Rihanna has ventured into the film, fashion, and business worlds, solidifying herself as a 21st century icon. Although she hasn’t released an album since 2016—much to her millions of fans’ dismay—her work has taken the world by storm, with each release defining an era and marking milestones in her career. Today, let’s take a walk down memory lane and rate all of Rihanna’s standard edition album covers out of 5. With the rules laid out, we’ll get started in FourFiveSeconds.
Music of the Sun
Unfortunately, there’s not much to see with the Music of the Sun’s cover (unless chunky 2000s lettering is your thing). It just shows her face, and although it’s not a bad photo by any means, it does not display much uniqueness. 2/5.
A Girl Like Me
The font used in A Girl Like Me is much more visually appealing and professional. Once again, it’s not a bad photo, but I keep staring at that single distracting pearl on her neck. Is that dumb? Probably, but it speaks to how this cover lacks the thought her future covers possess. 3/5.
Good Girl Gone Bad
Compared to her previous albums, Rihanna’s posing is more compelling, and the black and white photo draws emphasis to her vibrant blue name. The design feels clever and thoughtful, and the darker shading reflects her artistic maturity in the album. 4/5.
The edgy hairstyle, finger jewelry, striking makeup, and black and white filter resemble a captivating sketch. The pose is intriguing but vulnerable all at once. Good Girl Gone Bad was the start, but Rated R takes the cake for a cover that hooks you in before you even press play. 4.75/5.
With Loud came one of Rihanna’s most iconic eras: the red hair era. The hair is loud. The lipstick is loud. The font on the cover is in all caps… in conclusion, RiRi did a good job with the packaging on this one. 4.5/5.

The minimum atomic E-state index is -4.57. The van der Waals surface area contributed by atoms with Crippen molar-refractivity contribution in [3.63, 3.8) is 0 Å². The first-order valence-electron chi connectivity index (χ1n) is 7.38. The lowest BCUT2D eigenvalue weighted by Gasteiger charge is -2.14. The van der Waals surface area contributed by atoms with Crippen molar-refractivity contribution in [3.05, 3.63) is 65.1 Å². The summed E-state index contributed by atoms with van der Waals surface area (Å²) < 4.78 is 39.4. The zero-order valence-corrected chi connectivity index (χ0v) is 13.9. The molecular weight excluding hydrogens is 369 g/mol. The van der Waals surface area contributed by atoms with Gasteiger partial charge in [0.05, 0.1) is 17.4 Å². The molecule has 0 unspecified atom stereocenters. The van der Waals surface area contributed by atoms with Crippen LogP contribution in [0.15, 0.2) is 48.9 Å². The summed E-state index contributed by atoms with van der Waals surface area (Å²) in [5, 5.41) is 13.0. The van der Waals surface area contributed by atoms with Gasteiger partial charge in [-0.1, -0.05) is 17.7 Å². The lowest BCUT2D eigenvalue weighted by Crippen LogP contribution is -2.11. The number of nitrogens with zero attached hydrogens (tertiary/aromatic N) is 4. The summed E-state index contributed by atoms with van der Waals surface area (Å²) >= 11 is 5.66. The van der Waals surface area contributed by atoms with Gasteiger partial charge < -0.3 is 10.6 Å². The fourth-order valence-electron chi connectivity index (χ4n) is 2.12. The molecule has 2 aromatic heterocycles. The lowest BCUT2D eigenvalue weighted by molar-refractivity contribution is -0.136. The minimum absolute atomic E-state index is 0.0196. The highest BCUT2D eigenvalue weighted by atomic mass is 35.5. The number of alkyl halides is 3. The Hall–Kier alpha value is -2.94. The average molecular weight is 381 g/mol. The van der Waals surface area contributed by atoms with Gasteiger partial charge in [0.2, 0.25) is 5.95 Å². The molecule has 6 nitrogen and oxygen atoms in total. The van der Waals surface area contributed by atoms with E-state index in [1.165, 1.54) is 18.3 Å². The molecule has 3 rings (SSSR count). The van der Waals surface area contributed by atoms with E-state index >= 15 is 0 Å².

Talk That Talk
This cover isn’t exactly bad; with her hand on her head and the “R” on the cover, it resembles Rated R. However, the cow print shirt and the chunky rings have got to go. Even though these trends are coming back, this doesn’t mean they’re good! 3.5/5.
Rihanna poses simply here, but it feels impactful. The quite literally stripped down cover feels vulnerable and mature. It’s more laid back, and the words on her body are a clever description of the tracks’ content. 4.5/5.
This cover features a depiction of Rihanna as a child. The balloon represents escaping reality, and the crown over her eyes symbolizes how power can cloud someone’s values. What’s really special is that physical album copies have poetry written in Braille on them. At first, I thought Roy was seriously reaching to make an “artistic” album cover, but I do like its messages, and it looks really cool. 4.9/5 (I’m saving room for that next album, Rihanna…).
It’s pretty clear that Rihanna is interested in different endeavors. Regardless, her music is timeless. I’m glad to report a positive trend in the quality of Rihanna’s album covers as well—although Talk That Talk is an outlier—which reflects her growth as an artist. It’s been fun to see where Rihanna has taken her career both in and out of music, and I’m excited for where she’ll go next.